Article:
Unless you have been asleep for the past week, then you should have seen that SharePoint 2016 hit Release Candidate. Here's what that means, now and moving forward.
What does Release Candidate mean?
According to Wikipedia, release candididate "is a beta version with potential to be a final product, which is ready to release unless significant bugs emerge. In this stage of product stabilization, all product features have been designed, coded and tested through one or more beta cycles with no known showstopper-class bug.”
For those of us that have been with SharePoint for a while, this means that it is only a matter of time before we hit the final build. Now, of course, the decision to go with it, to upgrade and start using it, is up to you as a business. I've been using it for quite a while now and have found that it works well and is pretty solid. Many of my clients, however, will wait until it hits Release to Web (RTW) or even Release to Manufacturing (RTM).
What do you need to have in order to upgrade?
The Release Candidate is an update to Beta 2. That means you need to have Beta 2 installed before you can install it. In one of my last posts I talked about Zero Downtime patching and updating; this releases follows that model.
What does the Release Candidate have that Beta 2 doesn't?
From the original Microsoft blog post the following areas are called out:
Enhanced IT: The hybrid focus along with the data and compliance features are supported by simplified configuration and tighter administration to give IT more control over access to company- and customer-sensitive data. This also means authorization and audit management that is more flexible and seamless.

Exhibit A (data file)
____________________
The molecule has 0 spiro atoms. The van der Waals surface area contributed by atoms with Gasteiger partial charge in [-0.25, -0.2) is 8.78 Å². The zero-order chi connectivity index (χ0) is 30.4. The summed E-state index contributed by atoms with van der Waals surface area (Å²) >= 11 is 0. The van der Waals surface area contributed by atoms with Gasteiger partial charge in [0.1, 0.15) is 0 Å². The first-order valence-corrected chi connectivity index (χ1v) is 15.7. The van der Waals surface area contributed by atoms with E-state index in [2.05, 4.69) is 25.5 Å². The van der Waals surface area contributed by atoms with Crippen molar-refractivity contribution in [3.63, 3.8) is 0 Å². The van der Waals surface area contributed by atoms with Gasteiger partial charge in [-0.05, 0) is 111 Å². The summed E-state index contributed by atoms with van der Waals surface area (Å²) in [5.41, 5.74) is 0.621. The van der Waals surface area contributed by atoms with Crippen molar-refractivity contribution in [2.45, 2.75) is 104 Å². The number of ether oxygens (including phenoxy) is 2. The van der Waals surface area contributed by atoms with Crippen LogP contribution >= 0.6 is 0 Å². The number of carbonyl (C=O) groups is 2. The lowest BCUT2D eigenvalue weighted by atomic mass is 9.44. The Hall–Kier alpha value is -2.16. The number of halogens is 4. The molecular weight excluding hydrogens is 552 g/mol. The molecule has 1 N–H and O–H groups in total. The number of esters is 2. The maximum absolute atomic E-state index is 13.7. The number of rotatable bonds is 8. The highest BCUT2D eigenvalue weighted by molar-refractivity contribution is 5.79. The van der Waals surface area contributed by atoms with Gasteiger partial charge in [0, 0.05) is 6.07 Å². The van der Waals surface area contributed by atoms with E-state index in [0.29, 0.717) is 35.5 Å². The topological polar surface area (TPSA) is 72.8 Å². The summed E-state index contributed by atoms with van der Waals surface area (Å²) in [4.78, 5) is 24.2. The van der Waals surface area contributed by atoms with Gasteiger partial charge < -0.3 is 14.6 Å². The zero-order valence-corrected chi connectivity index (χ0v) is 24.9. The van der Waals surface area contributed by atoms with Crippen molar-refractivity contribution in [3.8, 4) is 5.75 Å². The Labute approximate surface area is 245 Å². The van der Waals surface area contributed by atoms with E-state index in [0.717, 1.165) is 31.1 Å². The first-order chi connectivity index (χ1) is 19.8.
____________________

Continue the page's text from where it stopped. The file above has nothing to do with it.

Ongoing Development: The new SharePoint offers a set of standardized APIs that cover both cloud and on-premises experiences for better hybrid environments. There are also new ways to create contextual solutions that span SharePoint Server 2016 and Office 365 from the web, mobile apps and Office. The APIs also make tool development easier.
User productivity: There is easier mobile access to content, people and applications through touch-based devices of all sizes. Users of SharePoint Server can now take advantage of new and developing productivity apps like Delve, and OneDrive for Business.
Future Foundations: The RC has been designed to ensure that improvements to the online version will be passed on to the on-premises version a lot quicker.
How do you get the patch?
To get the file, simply browse to the Download Center, select Download, then choose the version you need.
Notice when choosing the update that it is called a patch and is only 364.2 MB, not a 1GB+ file. This is truly a great enhancement and will make patching and updating the servers easier.
Check out this post on TechNet for assistance in setup and installation.
And this table details the new enhancements and changes:
As you can see, there are some great enhancements for you to play with. (But there are also some features that have been deprecated out.)
All in all, this is a solid release--one that goes a long way toward justifying the investment that Microsoft made to its On-Premise clients. If you have not had chance to install, set up and use SharePoint 2016, I recommend that you do so now, in preparation for the final release.